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Year : 2012  |  Volume : 5  |  Issue : 3  |  Page : 205-206  

Stem cells-The future

1 Department of Ophthalmology, JSS Medical College and Hospital, Mysore, Karnataka, India
2 Nirvana Eye Care, New Delhi, India

Date of Web Publication15-Jan-2013

Correspondence Address:
Pulkit Gupta
Department of Ophthalmology, JSS Medical College and Hospital, Mysore-570015, Karnataka
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Source of Support: None, Conflict of Interest: None

DOI: 10.4103/0974-620X.106112

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How to cite this article:
Gupta P, Gupta HL, Gupta R. Stem cells-The future. Oman J Ophthalmol 2012;5:205-6

How to cite this URL:
Gupta P, Gupta HL, Gupta R. Stem cells-The future. Oman J Ophthalmol [serial online] 2012 [cited 2023 Jan 28];5:205-6. Available from: https://www.ojoonline.org/text.asp?2012/5/3/205/106112


We applaud Kawano et al. for the path breaking surgical modality devised by them to combat the ever dogging degenerative condition 'pterygium'. [1] We take this opportunity to share our enthusiasm in the worth of stem cell transplantation in the management of similar and other disorders.

Stem cells are undifferentiated cells that possess self-renewing capacity and have the ability to give rise to multiple cell types. They exist throughout the body of adult organisms and can be generated from the patient's own tissues, thus breaching the immunological barrier to their acceptance. [2]

The current stem cell research in ophthalmology focuses on isolation, purification, expansion and differentiation of embryonic stem cells, or trans-differentiation of adult stem cells, into target cells e.g. differentiation of retinal stem cells from human retinoblastomas. This is followed by tissue engineering of ocular surface tissues by 3-dimensional dynamic culture and construction of natural animal models of eye diseases.

Limbus at the ocular surface forms a habitat for basal stem cells which are stimulated to divide and undergo differentiation to form transient amplifying cells (TACs) to post-mitotic cells (PMCs) and finally terminal differentiated cells (TDCs). Their presence allows continued replacement and regeneration of tissues. Identification is done by markers e.g. titrated thymidine, p63, Lucifer yellow etc.

Stem cell deficiency occurs as a sequel to various disorders e.g. cicatricial pemphigoid,  Stevens-Johnson syndrome More Details, epidermal necrolysis, chemical and thermal trauma etc. which leads to invasion of the cornea by vascularized conjunctival epithelium leading to functional blindness. [2],[3] Limbal stem cell transplantation involves replacing the lost cell population in such eyes with a hope to restore vision. It can be performed by various modalities as Limbal autograft transplantation (first described by Kenyon and Tseng, transplantation of 2 four clock hour segments), Allograft transplantation (360° annulus from cadaveric donor eyes). Amniotic membranes have also gained popularity as these potentiate epithelial migration, possess growth factors and anti-inflammatory properties. [3],[4] Bio-engineered ocular surface equivalents and serum-free conjunctival tissue equivalents are the newest developments with promising results, formed by ex-vivo expansion of limbal cells on substrates (fibrin based or amniotic membranes) in-vitro followed by transplantation. These cause minimal iatrogenic trauma to donor eye, elimination of chances of immunological rejection and faster rehabilitation, thus possess all the merits of prior techniques minus the demerits and represent the future for replacement and regeneration of ocular tissues. [3] Retina is another exciting milestone in stem cell research. Stem cells can be derived from retinal pigment epithelium and muller glial cells. When cultured in the presence of mitogens, neural cells show differentiation into photoreceptors i.e. display a possibility for initiation of stem cell potential. Such cells selectively target neovascularization and gliosis and provide neurotrophic effects. In animal models of retinitis pigmentosa and macular degeneration, transplantation has produced clinical improvements. [5] Corroborated by the countless exemplifications in the literature it will not be erroneous to state that stem cells represent the future of management of ocular surface, retinal and other disorders in ophthalmology.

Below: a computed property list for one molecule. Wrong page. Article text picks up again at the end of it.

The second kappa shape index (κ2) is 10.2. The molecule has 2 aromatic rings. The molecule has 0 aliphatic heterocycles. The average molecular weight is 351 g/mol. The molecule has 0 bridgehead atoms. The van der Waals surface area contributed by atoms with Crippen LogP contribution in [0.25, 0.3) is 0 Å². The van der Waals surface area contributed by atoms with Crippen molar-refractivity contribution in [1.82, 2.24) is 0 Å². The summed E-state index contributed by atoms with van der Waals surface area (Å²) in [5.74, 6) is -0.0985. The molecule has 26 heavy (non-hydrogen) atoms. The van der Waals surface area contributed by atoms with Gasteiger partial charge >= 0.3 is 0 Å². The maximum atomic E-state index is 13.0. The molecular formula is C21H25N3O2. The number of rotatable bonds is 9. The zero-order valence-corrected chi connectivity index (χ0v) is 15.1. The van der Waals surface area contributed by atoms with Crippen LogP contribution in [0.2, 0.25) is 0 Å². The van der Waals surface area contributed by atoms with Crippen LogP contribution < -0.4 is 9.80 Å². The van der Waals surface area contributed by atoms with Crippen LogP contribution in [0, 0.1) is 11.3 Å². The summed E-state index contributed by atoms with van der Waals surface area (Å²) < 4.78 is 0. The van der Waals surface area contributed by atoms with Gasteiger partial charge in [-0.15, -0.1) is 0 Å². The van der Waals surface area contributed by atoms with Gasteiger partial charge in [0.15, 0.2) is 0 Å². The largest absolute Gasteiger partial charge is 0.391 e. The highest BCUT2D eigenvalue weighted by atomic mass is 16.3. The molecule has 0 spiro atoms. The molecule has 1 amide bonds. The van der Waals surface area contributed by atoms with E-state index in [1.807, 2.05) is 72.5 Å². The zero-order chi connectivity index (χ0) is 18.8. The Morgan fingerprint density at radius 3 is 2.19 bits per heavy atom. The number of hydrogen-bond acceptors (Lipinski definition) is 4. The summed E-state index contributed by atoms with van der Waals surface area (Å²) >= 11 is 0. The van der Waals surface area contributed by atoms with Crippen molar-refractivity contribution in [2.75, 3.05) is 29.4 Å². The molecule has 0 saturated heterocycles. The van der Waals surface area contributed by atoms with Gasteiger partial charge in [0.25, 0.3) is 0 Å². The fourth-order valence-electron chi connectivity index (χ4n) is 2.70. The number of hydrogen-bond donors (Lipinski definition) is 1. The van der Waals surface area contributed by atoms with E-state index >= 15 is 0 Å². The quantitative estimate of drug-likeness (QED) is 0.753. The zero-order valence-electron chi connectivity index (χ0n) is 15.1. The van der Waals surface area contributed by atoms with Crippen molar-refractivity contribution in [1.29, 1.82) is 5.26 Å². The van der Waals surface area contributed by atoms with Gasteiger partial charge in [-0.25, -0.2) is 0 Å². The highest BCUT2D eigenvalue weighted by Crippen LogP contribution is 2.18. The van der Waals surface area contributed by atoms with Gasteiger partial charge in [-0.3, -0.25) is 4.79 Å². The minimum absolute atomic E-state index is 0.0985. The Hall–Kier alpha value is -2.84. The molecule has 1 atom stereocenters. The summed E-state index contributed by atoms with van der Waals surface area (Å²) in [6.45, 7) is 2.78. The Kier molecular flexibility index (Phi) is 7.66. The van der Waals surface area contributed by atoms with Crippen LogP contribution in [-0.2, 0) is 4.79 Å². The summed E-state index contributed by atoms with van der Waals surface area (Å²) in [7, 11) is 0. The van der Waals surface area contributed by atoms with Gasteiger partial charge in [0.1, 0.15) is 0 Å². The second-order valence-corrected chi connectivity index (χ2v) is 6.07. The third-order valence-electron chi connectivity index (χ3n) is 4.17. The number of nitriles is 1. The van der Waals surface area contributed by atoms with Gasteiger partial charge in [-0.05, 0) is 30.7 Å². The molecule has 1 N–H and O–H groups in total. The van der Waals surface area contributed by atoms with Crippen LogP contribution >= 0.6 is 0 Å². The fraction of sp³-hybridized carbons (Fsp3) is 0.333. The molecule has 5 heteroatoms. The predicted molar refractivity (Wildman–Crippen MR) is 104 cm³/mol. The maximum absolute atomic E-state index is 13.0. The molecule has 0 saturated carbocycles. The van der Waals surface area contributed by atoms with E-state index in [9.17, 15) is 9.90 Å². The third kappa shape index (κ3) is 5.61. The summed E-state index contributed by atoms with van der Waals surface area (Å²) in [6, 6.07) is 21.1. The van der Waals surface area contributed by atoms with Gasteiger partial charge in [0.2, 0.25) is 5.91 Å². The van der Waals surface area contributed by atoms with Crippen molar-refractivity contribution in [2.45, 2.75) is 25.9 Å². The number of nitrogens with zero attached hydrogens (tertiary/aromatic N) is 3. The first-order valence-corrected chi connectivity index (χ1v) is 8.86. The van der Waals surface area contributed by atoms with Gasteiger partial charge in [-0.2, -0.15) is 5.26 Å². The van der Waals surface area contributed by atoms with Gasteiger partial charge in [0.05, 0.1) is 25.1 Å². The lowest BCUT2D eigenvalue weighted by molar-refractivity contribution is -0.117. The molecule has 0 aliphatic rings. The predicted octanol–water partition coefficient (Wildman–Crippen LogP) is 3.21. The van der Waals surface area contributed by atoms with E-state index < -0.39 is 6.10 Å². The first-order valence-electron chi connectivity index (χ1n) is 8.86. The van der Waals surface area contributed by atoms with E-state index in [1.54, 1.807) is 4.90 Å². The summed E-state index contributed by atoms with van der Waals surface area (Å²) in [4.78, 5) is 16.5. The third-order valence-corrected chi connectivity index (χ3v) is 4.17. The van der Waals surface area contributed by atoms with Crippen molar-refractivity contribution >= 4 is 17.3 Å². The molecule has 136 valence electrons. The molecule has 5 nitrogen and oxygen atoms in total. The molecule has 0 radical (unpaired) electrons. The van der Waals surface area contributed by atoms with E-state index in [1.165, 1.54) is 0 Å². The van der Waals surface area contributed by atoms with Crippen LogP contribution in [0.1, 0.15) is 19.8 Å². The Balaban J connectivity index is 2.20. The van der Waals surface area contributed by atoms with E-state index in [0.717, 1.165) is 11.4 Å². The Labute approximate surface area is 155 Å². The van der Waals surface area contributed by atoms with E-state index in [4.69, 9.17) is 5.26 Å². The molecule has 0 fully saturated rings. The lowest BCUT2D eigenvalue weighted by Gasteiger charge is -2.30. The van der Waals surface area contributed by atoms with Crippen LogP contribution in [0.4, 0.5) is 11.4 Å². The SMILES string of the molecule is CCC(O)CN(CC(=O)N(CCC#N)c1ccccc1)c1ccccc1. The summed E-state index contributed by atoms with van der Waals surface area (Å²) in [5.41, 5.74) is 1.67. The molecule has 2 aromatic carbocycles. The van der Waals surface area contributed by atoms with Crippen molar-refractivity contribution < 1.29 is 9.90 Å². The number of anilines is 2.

References Top

1.Kawano H, Kawano K, Sakamoto T. Separate limbal-conjunctival autograft transplantation using the inferior conjunctiva for primary pterygium. Oman J Ophthalmol 2011;4:120-4.  Back to cited text no. 1
[PUBMED]  Medknow Journal  
2.Tseng SC. Concept and application of limbal stem cells. Eye (Lond) 1989;3:141-57.  Back to cited text no. 2
3.Ang LP, Tan DT. Ocular surface stem cells and disease: Current concepts and clinical applications. Ann Acad Med Singapore 2004;33:576-80.  Back to cited text no. 3
4.Meller D, Pires RT, Tseng SC. Ex-vivo preservation and expansion of human limbal epithelial stem cells on amniotic membrane cultures. Br J Ophthalmol 2002;86:463-71.  Back to cited text no. 4
5.Reh TA, Levine EM. Multipotential stem cells and progenitors in the vertebrate retina. J Neurobiol 1998;36:206-20.  Back to cited text no. 5


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